Government Scientists Put See-Through Solar Windows on the Fast Track

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nrel and new energy technologies develop see through solar coating for windows
A company called New Energy Technologies, Inc. is getting a little help from the federal government to push its new transparent solar window coating out of the lab and into the hands of building owners. That help comes in the form of government researchers at the National Renewable Energy Laboratory, as part of an ambitious program to help start-ups and other companies get new solar technologies off the ground, create more green jobs, and lower the cost of installed solar energy.

New Energy’s New Solar Coating

The new coating, which New Energy calls SolarWindow, is designed for use on transparent glass in both commercial buildings and homes. Under an agreement with NREL, federal scientists have been working to develop a more efficient prototype, by increasing the number of working solar cells that contact the surface area. Other recent advances in the technology include increasing the size of the windows (the largest so far is one foot square), and developing less expensive coating materials.

Spray-On Solar Coatings

New Energy’s technology joins a growing list of solar inks and sprays that have the potential to lower the cost of installed solar energy. A couple of other examples are Innovalight’s solar ink “tattoo,” and a spray-on solar paint under development at the University of Texas. Scientists at other Department of Energy laboratories are also working on new see-through thin film solar technology that could be applied to windows.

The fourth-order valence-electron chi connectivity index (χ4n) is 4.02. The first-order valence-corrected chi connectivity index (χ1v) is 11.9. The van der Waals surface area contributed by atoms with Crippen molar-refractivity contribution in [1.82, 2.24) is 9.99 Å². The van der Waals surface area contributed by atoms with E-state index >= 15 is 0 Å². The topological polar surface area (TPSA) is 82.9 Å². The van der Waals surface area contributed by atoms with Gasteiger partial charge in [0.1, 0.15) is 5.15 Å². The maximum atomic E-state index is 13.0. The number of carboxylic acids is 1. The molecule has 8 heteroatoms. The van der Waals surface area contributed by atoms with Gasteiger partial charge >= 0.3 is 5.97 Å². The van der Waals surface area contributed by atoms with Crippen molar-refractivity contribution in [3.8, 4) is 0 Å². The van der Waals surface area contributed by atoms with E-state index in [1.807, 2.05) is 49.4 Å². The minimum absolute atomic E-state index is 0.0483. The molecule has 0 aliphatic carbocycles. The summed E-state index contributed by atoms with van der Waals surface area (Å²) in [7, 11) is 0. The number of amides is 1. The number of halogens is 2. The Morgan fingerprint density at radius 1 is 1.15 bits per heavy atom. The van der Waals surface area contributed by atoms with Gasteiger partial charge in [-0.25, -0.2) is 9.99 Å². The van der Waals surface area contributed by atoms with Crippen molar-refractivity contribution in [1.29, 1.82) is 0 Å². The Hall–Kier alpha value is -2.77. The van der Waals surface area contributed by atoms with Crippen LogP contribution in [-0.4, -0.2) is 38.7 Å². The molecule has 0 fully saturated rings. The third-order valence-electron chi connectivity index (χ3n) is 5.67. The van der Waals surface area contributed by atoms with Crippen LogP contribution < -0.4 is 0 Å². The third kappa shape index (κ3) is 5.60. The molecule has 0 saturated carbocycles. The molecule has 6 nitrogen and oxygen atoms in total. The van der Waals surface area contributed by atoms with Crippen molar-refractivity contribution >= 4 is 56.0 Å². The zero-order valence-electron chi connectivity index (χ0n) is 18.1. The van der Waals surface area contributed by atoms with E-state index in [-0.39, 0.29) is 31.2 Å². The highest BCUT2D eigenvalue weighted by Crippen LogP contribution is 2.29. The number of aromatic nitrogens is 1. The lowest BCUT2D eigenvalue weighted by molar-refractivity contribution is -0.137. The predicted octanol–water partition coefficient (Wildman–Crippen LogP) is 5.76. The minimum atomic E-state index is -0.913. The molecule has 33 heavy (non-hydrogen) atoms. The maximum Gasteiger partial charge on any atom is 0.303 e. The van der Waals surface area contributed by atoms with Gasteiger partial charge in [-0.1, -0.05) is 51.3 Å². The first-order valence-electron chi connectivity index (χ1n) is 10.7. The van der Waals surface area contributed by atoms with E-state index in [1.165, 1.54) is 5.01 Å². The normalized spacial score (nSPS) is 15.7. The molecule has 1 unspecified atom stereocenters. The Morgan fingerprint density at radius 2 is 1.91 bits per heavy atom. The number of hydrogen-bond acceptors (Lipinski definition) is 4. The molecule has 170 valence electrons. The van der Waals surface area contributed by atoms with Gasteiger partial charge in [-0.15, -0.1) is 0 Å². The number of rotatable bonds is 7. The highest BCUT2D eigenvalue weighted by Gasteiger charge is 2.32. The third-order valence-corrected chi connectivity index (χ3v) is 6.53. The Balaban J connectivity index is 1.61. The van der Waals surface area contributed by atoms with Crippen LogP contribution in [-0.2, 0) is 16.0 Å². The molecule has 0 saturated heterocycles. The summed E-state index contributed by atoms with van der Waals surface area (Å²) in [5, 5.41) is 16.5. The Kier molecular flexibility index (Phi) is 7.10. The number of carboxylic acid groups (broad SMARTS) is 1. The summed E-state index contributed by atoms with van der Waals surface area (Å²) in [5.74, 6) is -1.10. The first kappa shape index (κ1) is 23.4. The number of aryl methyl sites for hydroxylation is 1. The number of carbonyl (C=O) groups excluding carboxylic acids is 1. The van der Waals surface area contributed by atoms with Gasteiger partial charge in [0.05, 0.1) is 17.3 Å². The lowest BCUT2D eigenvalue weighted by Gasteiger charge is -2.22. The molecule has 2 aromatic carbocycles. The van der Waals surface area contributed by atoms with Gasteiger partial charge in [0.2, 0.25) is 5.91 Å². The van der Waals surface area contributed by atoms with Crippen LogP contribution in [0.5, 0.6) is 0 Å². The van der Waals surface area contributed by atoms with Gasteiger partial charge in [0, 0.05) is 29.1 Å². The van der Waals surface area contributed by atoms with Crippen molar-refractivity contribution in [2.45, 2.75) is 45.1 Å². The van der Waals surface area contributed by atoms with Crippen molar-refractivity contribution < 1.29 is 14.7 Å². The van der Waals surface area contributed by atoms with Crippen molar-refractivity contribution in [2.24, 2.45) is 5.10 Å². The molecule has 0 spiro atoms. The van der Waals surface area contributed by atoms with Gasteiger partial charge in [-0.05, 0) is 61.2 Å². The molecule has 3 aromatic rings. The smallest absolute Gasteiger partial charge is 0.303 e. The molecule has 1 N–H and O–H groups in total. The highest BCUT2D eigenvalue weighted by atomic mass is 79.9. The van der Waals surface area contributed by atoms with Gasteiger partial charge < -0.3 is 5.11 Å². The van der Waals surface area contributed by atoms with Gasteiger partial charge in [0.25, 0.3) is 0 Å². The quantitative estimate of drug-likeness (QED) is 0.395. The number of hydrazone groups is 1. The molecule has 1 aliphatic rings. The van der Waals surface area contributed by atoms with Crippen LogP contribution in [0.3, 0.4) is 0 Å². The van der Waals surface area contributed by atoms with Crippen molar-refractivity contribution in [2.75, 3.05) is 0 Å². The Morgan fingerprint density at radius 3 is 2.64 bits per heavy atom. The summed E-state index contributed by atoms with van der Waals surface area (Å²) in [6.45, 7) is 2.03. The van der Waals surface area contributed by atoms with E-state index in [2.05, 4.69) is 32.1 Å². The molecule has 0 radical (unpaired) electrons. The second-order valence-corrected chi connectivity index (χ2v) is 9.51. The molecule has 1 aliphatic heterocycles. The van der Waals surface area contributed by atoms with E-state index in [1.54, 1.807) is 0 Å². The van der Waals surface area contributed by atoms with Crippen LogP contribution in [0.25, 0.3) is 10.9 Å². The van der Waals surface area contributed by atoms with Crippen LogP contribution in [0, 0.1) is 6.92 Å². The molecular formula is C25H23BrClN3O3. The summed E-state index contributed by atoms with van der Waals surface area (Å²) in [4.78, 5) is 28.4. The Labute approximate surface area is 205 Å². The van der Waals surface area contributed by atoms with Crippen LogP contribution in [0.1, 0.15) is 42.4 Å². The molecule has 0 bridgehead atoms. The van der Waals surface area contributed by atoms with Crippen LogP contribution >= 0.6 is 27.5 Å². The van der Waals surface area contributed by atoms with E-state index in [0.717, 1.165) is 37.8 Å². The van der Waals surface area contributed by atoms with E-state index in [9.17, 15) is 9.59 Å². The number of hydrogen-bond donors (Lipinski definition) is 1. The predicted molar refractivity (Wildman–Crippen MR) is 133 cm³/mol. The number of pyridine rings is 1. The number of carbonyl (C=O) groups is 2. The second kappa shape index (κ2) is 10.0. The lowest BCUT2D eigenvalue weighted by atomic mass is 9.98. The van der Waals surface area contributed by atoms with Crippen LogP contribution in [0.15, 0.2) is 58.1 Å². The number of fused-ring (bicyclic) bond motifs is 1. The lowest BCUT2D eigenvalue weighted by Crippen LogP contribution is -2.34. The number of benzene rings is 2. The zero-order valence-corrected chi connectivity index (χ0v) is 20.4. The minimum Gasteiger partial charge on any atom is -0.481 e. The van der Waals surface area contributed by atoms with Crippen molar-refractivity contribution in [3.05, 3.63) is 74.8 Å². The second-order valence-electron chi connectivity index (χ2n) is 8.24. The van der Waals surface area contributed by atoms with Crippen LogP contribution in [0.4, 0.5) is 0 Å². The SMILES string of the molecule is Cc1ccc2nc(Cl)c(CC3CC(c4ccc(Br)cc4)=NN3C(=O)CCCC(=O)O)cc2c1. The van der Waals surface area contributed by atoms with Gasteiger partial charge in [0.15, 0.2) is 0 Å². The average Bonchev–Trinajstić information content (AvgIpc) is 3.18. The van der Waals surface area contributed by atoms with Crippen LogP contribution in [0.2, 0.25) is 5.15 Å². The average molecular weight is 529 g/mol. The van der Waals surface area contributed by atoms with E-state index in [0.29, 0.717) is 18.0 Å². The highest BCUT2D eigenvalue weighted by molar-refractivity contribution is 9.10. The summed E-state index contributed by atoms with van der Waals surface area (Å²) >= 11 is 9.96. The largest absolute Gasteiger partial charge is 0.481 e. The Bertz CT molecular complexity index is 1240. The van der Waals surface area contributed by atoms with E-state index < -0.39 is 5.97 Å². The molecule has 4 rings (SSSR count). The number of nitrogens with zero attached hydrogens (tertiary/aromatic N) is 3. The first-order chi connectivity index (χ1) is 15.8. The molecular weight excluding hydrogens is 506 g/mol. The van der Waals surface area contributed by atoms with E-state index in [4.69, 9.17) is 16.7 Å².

Pesky Government Scientists

The latest employment stats provide a glimmer of hope that the private sector is finally starting to go to work in terms of investing in future economic enterprises. In the meantime, companies with promising breakthrough technologies like SolarWindow are relying on public sector investment to get their innovations into production. There’s nothing new here: for generations, the fossil fuel industry has relied on public sector support to deliver (relatively) cheap, abundant fuel, so it seems fair enough to help launch new low-cost energy technologies with equal, if not more, enthusiasm.

Image: Windows on wikimedia by Gryffindor.


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Tina Casey

Tina specializes in advanced energy technology, military sustainability, emerging materials, biofuels, ESG and related policy and political matters. Views expressed are her own. Follow her on LinkedIn, Threads, or Bluesky.

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